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Crude oil futures for November settled down 0.15%, falling below $103 a barrel, meaning the contract has made three weekly declines in a row.
With the United Nations Security Council on the cusp of voting on a resolution to deal with President Bashar al-Assad’s chemical weapons – a resolution that does not include the threat of automatic military action against Syria – the Syrian crisis is effectively off the table as a reason for any risk premium to be factored into the price of oil.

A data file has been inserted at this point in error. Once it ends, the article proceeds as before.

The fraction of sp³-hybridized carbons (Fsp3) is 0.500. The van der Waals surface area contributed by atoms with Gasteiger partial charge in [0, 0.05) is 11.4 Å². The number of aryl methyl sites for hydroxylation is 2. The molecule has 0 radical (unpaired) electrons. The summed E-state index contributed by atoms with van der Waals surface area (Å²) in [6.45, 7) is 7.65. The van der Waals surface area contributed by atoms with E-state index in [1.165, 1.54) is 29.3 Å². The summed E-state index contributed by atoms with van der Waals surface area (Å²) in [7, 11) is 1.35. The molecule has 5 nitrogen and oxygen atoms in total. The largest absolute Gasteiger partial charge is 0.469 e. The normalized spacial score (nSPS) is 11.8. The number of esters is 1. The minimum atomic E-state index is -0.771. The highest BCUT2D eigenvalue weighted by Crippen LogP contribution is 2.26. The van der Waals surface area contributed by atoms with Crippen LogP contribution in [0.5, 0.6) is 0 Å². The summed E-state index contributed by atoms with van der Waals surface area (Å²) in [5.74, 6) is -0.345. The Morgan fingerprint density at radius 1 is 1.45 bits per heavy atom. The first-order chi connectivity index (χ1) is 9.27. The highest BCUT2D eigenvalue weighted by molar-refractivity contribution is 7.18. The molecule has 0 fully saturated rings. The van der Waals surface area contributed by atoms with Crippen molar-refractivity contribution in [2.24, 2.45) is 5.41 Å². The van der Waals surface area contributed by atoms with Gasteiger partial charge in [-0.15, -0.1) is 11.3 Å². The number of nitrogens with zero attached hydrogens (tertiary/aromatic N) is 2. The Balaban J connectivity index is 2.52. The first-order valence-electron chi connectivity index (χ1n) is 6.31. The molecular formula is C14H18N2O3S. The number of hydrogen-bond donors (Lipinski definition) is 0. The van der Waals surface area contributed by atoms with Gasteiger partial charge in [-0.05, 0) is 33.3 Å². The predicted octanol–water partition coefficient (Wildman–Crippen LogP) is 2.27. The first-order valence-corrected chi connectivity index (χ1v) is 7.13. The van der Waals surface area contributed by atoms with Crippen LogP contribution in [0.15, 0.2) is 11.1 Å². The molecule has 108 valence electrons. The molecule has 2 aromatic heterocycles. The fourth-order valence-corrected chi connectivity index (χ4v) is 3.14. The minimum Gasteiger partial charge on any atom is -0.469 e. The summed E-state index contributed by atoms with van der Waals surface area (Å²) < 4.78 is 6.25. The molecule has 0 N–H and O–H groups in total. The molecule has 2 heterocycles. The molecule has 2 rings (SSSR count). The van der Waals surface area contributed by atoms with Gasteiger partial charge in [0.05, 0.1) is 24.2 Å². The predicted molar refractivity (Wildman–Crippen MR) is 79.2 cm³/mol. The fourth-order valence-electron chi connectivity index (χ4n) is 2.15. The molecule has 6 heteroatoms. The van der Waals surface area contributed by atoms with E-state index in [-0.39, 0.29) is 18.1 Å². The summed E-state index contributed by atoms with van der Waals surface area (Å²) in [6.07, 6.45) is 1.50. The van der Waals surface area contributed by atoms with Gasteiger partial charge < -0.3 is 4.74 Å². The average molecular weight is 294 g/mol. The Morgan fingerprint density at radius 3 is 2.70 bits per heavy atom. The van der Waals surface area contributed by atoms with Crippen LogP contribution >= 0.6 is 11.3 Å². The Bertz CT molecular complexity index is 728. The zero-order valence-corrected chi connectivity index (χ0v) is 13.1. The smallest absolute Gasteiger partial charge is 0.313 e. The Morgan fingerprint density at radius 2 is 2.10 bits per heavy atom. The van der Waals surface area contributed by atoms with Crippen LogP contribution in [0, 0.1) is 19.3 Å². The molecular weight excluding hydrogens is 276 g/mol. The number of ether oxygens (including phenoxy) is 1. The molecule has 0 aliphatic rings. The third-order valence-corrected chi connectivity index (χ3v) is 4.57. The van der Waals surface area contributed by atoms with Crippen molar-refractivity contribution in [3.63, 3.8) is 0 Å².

Prices rose coming into this month because of fears that a US strike could precipitate disruption of oil supplies from the Middle East, which accounts for more than a third of the global output of oil.
Taking its place in the concerns of market participants is the impasse in Washington with regard to sorting out a budget for the next fiscal year. If Congress is not able to agree on a deal before 1 October, federal employees may be put on unpaid temporary leave and pay for military personnel could be delayed.
That would be a big drag on consumer spending, and by extension, the economy as a whole. Consequently the looming shutdown is stifling risk demand across the board, including demand for oil.